Worker Bee: Andrew Brooks, Photographer

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Essex-born photographer Andrew Brooks came to Manchester over twenty years ago to study Documentary Photography at Stockport College. He archives the beauty of our city through his atmospheric and painterly photographs of buildings, cityscapes and landscapes. Taking inspiration from paintings from the Romantic era, his composite photography builds form, depth and rhythm through hundreds of layers of photos to create re-imagined new views of the world.

His Hidden Manchester exhibition at URBIS (2008) explored local historical spaces and buildings with which the audience could interact. Angelic View (below) is taken from this collection. His landscape of the Hope Valley in the Peak District won him the Greater Manchester Arts Prize in 2016.

What got you started in your field of work?

A general interest in visual arts, movies, cinema and especially sci-fi. After studying, I spent about seven years learning the skills I’ve needed over the past ten years for my own work.

Who have been the biggest influences on your work?

I don’t really look at other photography so much. Some of the Victorian paintings in Manchester Art Gallery, especially English Romantic painters JMW Turner and John Martin influence my work. Because my images aren’t capturing one moment like other photographers, and the images are constructed or built, my work is much closer to a painting.

What is your proudest achievement so far?

As well as winning the Greater Manchester Arts Prize last year, existing as an artist for the past ten years and being able to support myself doing this. Whether it’s commissioned pieces, teaching, or personal stuff, it’s all in my style and not a compromise which I’m really proud of. Images with real impact.

What does your typical day involve?

I’m up early with my three-year-old lad. Two days a week I head out to a shoot, sometimes to the countryside, with a map and my camera. Then I work from home, an audiobook and Photoshop. Some evenings I teach and give talks. My hours are flexible and varied, but I tend to work about five days over any hours in the week. Last week I did a dawn shoot that needed setting up at 3am.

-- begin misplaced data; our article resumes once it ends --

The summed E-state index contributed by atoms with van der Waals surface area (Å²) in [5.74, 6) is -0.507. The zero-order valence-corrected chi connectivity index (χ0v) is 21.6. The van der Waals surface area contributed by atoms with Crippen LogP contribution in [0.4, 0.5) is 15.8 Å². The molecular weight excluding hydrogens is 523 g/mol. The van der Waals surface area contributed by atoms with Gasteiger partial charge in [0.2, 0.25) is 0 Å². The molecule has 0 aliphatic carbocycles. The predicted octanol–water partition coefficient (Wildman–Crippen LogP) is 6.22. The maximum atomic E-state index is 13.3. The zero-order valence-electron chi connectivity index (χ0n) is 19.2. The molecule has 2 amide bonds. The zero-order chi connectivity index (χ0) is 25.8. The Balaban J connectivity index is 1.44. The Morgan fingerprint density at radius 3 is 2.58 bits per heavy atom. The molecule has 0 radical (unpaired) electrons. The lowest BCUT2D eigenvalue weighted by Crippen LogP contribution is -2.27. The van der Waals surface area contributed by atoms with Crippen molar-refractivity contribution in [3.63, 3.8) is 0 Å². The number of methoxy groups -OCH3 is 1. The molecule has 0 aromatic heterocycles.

And how do you relax on your days off?

Anything in nature with my wife and son. I grew up in the countryside and want him to see that. We go for walks in the Peak District and places like that.

What is the best advice you have been given or can give?

Try to get to a stage where you trust your own opinion and don’t need to go to others for approval. Once you gain the skills to get there and know yourself what’s good, then you’re away.

If things hadn’t worked out, what else could you have seen yourself doing?

I used to pack bananas in the summer. Luckily, I’ve found a job that sits with the way I see the world so hopefully I won’t be returning to that.

Tell us one thing about yourself people might be surprised to hear

I can Cossack dance (limited moves). It got my wife’s attention anyway.

Red or Blue?

I came from a football mad family but think it skipped a generation with me.

Name your three favourite places in Manchester

Hulme Hippodrome, a beautiful old theatre that’s falling to pieces. And I love photographing the rooftops of the city, as you see across Manchester from such a different perspective. Also Manchester Art Gallery is a beautiful haven in the city.

If you could change one thing about Manchester, what would it be?

I wish there was more access to old buildings and points of historical interest here so people could see an alternative to the prescribed version of Manchester. There’s a whole hidden world out there for everyone to engage in.

And finally, what do you love most about Manchester?

Manchester has so many layers. It’s an old city with a new bit on top. It’s dynamic. And it’s growing. I love following the pace of change. It’s a great place to document.

Catch Andrew’s work in a stunning new solo exhibition at the Portico Library this summer. For more information visit his website.

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